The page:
My sister Lauren once said something both wise and ridiculous, and I think Atwood's beautiful, readable, and funny novel echoes the sentiment: "Women are crazy. Men are stupid." In The Robber Bride we get a peek into the lives of three women: petite academic Tony, new age, delicate Charis, and gregarious, fashionable Roz; the histories of their marriages, their childhoods, and their current day-to-day experiences in 1990s Toronto, are fascinating. All three of them have suffered at the hands of ...more
Ahmad Sharabiani
145. The Robber Bride, Margaret Atwood

The Robber Bride is a Margaret Atwood novel first published in 1993.

The novel begins with three women: (Roz, Charis, and Tony), who meet once a month, in a restaurant, to share a meal.

During one outing, the three friends see Zenia. The novel alternates between the present and flashbacks featuring the points of view of Tony, Charis, and Roz, respectively.

Zenia has given each woman a different version of her biography, tailor-made to insinuate herself into
Glenn Sumi
Mar 24, 2019 rated it it was amazing  ·  review of another edition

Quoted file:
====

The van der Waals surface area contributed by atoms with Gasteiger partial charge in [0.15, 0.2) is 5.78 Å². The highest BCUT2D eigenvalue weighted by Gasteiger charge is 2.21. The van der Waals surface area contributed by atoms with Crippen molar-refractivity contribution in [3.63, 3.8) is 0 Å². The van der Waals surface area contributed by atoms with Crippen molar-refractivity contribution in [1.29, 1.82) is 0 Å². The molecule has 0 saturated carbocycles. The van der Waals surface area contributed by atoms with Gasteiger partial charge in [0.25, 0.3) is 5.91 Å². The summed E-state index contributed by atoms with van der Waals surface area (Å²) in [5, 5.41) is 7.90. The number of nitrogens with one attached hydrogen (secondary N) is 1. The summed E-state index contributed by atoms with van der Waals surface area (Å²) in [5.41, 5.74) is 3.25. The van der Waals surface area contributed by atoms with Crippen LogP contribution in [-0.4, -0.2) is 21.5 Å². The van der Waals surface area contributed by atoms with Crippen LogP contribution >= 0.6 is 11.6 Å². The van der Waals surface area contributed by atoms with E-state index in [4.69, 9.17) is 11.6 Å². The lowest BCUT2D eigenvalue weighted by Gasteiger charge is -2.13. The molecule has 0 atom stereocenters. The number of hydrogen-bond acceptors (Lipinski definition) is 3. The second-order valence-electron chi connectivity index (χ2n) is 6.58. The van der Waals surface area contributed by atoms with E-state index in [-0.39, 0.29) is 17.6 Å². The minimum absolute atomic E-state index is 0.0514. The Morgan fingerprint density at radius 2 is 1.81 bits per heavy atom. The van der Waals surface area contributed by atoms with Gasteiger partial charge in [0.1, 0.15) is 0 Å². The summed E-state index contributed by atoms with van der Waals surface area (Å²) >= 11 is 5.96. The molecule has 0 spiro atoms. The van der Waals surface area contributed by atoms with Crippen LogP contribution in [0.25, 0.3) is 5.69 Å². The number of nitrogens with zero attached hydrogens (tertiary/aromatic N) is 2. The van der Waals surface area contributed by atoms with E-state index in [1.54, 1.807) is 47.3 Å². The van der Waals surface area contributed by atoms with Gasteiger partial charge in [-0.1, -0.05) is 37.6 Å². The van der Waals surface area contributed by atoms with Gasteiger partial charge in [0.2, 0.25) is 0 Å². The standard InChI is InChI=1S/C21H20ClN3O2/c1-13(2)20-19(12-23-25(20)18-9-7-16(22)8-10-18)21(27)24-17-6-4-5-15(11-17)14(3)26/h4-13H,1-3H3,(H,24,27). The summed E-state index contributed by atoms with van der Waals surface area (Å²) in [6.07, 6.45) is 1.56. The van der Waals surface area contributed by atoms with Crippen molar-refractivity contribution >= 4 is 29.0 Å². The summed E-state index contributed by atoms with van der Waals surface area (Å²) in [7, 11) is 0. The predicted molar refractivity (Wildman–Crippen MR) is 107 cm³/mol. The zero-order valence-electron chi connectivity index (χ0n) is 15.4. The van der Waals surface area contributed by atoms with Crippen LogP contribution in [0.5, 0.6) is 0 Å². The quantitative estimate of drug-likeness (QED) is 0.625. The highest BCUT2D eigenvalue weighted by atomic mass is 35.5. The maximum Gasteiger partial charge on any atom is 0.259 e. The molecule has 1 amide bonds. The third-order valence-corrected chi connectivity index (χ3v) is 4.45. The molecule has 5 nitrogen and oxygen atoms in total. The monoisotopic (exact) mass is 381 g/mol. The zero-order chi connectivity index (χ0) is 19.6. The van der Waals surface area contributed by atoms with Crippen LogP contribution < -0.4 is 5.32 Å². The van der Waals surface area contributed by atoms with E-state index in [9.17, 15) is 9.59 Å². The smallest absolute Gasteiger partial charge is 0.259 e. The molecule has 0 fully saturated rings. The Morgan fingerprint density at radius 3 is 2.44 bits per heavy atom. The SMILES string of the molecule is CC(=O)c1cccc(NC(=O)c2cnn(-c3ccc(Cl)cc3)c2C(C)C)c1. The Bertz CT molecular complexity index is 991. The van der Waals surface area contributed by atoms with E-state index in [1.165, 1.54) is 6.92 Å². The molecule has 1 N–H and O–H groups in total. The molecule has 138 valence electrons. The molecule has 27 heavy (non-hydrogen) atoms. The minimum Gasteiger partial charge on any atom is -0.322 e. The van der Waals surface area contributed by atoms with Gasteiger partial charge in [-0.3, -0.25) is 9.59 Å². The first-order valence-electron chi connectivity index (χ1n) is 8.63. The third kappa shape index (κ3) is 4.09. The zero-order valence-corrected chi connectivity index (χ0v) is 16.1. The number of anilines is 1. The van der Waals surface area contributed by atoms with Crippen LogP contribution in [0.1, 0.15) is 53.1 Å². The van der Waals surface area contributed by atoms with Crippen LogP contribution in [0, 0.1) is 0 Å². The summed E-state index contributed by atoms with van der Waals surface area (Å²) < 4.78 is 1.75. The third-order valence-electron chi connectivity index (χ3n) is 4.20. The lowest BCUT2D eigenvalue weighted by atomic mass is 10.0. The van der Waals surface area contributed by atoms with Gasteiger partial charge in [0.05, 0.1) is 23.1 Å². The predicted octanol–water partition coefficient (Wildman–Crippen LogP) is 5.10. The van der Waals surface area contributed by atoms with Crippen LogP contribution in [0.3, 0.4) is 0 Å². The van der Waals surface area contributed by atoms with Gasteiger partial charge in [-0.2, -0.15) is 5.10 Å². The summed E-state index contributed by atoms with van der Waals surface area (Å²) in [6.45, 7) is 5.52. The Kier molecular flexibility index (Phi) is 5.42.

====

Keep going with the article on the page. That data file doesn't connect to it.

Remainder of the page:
This is the thirteenth Margaret Atwood novel I’ve read, and it’s easily one of her most enjoyable. Not her best, mind you, but lots of fun, and highly, highly readable. Plus: a lot of the book takes place a block away from where I currently live and work in Toronto.

Three middle-aged former college friends – history prof Tony, businesswoman Roz, and yoga instructor Charis – have all been used and manipulated by a toxic woman named Zenia. Five years after attending Zenia’s memorial service – she h
Helene Jeppesen
Feb 23, 2015 rated it it was amazing  ·  review of another edition
4.5/5 stars.
This novel is amongst my favourites by Margaret Atwood so far because it deals with something that is relevant to everyone. It deals with Zenia, a woman who has poisoned several lives and basically destroyed Tony, Charis and Roz, the three main characters. We all have this kind of person in our lives; however, the thing is that Zenia is extreme, and it's very interesting to go back in time and learn about what she has done to these three women.